The fish and fishery of Stocks Reservoir, Lancashire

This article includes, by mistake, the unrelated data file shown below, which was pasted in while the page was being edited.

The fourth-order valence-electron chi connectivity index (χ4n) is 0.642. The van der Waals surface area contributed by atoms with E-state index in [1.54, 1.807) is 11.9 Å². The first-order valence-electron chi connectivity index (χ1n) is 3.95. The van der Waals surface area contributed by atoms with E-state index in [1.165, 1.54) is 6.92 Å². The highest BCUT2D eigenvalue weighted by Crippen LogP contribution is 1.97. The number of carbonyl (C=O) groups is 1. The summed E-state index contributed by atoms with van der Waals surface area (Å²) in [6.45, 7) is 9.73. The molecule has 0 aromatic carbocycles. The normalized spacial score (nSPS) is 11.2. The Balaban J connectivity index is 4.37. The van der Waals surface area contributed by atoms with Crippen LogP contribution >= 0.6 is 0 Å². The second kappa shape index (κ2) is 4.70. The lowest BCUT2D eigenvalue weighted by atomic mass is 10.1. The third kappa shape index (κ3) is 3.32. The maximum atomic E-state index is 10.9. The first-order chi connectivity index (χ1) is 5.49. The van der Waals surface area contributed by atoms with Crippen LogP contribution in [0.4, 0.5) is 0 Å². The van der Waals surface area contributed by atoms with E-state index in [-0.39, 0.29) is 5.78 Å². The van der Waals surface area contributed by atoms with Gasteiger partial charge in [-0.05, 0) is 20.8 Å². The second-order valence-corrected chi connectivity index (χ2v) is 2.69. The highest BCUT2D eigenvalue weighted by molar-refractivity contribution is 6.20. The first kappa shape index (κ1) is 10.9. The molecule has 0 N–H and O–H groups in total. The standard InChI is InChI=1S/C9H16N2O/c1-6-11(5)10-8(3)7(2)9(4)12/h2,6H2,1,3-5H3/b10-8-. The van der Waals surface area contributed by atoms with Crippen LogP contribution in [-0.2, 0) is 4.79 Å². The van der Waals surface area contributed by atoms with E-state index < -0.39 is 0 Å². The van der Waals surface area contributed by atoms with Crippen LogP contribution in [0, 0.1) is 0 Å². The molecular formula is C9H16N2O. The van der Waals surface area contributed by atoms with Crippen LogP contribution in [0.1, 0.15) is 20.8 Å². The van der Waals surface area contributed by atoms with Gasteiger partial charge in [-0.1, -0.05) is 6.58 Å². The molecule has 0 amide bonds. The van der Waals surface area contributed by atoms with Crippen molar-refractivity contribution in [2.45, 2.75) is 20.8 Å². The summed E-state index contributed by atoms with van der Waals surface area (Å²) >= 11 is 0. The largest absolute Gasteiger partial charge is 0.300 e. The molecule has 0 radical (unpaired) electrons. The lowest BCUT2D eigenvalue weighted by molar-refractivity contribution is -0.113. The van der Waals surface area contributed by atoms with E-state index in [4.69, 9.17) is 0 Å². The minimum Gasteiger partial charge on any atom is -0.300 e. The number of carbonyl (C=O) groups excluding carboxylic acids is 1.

This study of the fish and fishery of Stocks Reservoir, Lancashire, is the result of contract work undertaken by the researcher for North West Water (NWW). In an attempt to describe the location of the study, relevant information covering the catchment, local geology, reservoir construction and flora and fauna is included.The Authority's remit suggested a study of three facets of the catchment, namely, a study of the native fish populations, a monitoring of the recently opened fishery and an analysis of operational filter plate impingement.In order to minimise disturbance of the sport fishery, native fish population work was necessarily limited to the reservoir's three major afferent streams, the River Hodder, Hasgill Beck and Bottoms Beck.As a preliminary measure of tributary stream status, a simple invertebrate site study was undertaken by the researcher in 1985.Fish population work based on catch per unit effort (CPUE) was pursued in the spring, summer and winter of 1985, 1986 and 1987 at 8 sites, employing D. C. electric fishing equipment, whilst Carle and Strub's (1978) MWL Method was adopted for population estimations. The validity of the electric fishing survey and age determination are discussed in the text.The native species of brown trout, bullhead, stone loach and minnow were encountered, as was the introduced rainbow trout. Species densities and the population structure of the native brown trout were examined in detail for each survey site. The River Hodder was revealed to be the least populous tributary, whilst Hasgill Beck exhibited the greatest fish densities. Spawning migrations of native brown trout were evident, with fry recruitment at its optimum at site 4 on Hasgill Beck and site 8 on Bottoms Beck. The waterfall on Bottoms Beck might well have precluded upstream access to the head waters of this tributary. Observed mean brown trout length for age data were similar to those recorded by authors researching other upland stream locations.The history of Stocks Reservoir as a sport fishery is outlined prior to the present leaseholder's opening of the reservoir as a day ticket fly fishery for the 1985 season. The water was stocked predominantly with rainbow trout, together with some brook trout and brown trout before fishing commenced.The present study covering the seasons 1985 to 1987 was based primarily on data abstracted from catch return forms, which displayed a notably high rate of submission, and stocking consent data provided by NWW. The validity of return form data is discussed.Over the three seasons studied, angler patronage was observed to decline by 16%, whilst the number of fish caught and taken also declined by 34.8% and 20.5% respectively. Angler success was similarly observed to decline in accord with the decrease in patronage and catches. Interestingly, there was an increased reliance on introductions of rainbow trout over the period, including larger fish, and by 1987 a cessation in the stocking of other trout species.From correlations observed between environmental parameters and angler patronage, anglers appeared to prefer fishing in dry, sunny conditions, but decreases in angler success occurred during periods of increased water turbidity. Such declines in success also displayed congruity with decreases in angler patronage.From a comparison undertaken with a cross-section of English and Welsh stillwater trout fisheries, Stocks Reservoir was judged to rate poorly, returning the lowest performance data in the upland stocked category.An examination of the stomach and hind gut contents of 127 rainbow trout, 7 brook trout and 8 brown trout caught by anglers, was undertaken in the 1985 and 1986 seasons, and was compared with the reservoir fauna data of Mills, M. L. (1971).A description of the water treatment plant and its operation is delineated, and a pertinent collection of fish impingement and screening literature is included.Impingement data were collated from lst March 1985 to 31st December 1987 from routine and emergency cleaning of the filter plates. After storage in a freezer, the thawed fish were examined chronologically, identified, measured and weighed. During the examinations a random sample of stomach and hind guts was procured, and scales from brown trout were removed for possible future reference.The total annual impingement was observed to vary considerably, although brown trout habitually exhibited the greatest losses, comprising 71%, 64% and 89% of fish impinged annually. Of the introduced species, rainbow trout and brook trout, brook trout were the more susceptible to impingement, but remarkably few rainbow trout were lost considering the number stocked.Rainbow trout and brook trout of medium (150mm to 300mm) and large (>300mm) length classes were impinged, whereas many smaller (<150mm) brown trout were lost, a phenomenon concurrent with the recruitment of juvenile stream fish to the reservoir population.Brown trout in particular exhibited an annual dissimilarity in rates of impingement, probably suggesting that seasonal migration was not causative of their increased impingement.Impingement of rainbow trout showed limited correlation with environmental parameters. In 1985 and 1986, increased impingement of both brown trout and brook trout was significantly correlated with low reservoir levels, and to some extent might be linked to rising values of water turbidity.The collecting of stomach and hind gut samples from impinged fish was discontinued after 1985 because of problems in collection associated with delays in sampling and probable regurgitation of stomach contents. The problem of eye fluke infestation in impinged fish was noted and enumerated as sampling progressed.A brief discussion of further routes of operational fish loss from the reservoir is included.